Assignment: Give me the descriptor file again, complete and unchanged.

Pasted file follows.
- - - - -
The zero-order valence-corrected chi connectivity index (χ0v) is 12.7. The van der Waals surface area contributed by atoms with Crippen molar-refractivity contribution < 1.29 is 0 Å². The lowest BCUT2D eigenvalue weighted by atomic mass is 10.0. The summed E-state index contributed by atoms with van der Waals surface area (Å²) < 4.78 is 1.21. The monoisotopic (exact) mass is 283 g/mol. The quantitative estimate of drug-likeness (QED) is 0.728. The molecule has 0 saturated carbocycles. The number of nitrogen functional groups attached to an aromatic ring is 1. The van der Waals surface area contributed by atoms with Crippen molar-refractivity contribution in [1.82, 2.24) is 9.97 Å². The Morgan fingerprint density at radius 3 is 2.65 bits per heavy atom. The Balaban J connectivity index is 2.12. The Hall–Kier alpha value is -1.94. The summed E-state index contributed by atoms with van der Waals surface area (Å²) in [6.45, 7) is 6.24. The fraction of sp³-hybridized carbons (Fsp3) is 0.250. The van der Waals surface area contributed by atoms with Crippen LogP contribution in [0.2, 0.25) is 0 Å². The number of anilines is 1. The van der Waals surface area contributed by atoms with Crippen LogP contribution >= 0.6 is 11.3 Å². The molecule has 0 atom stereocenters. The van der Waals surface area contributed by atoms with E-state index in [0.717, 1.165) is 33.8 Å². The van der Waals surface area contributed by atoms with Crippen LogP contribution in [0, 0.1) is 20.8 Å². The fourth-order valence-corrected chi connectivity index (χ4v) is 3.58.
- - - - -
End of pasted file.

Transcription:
The zero-order valence-corrected chi connectivity index (χ0v) is 12.7. The van der Waals surface area contributed by atoms with Crippen molar-refractivity contribution < 1.29 is 0 Å². The lowest BCUT2D eigenvalue weighted by atomic mass is 10.0. The summed E-state index contributed by atoms with van der Waals surface area (Å²) < 4.78 is 1.21. The monoisotopic (exact) mass is 283 g/mol. The quantitative estimate of drug-likeness (QED) is 0.728. The molecule has 0 saturated carbocycles. The number of nitrogen functional groups attached to an aromatic ring is 1. The van der Waals surface area contributed by atoms with Crippen molar-refractivity contribution in [1.82, 2.24) is 9.97 Å². The Morgan fingerprint density at radius 3 is 2.65 bits per heavy atom. The Balaban J connectivity index is 2.12. The Hall–Kier alpha value is -1.94. The summed E-state index contributed by atoms with van der Waals surface area (Å²) in [6.45, 7) is 6.24. The fraction of sp³-hybridized carbons (Fsp3) is 0.250. The van der Waals surface area contributed by atoms with Crippen LogP contribution in [0.2, 0.25) is 0 Å². The number of anilines is 1. The van der Waals surface area contributed by atoms with Crippen LogP contribution >= 0.6 is 11.3 Å². The molecule has 0 atom stereocenters. The van der Waals surface area contributed by atoms with E-state index in [0.717, 1.165) is 33.8 Å². The van der Waals surface area contributed by atoms with Crippen LogP contribution in [0, 0.1) is 20.8 Å². The fourth-order valence-corrected chi connectivity index (χ4v) is 3.58.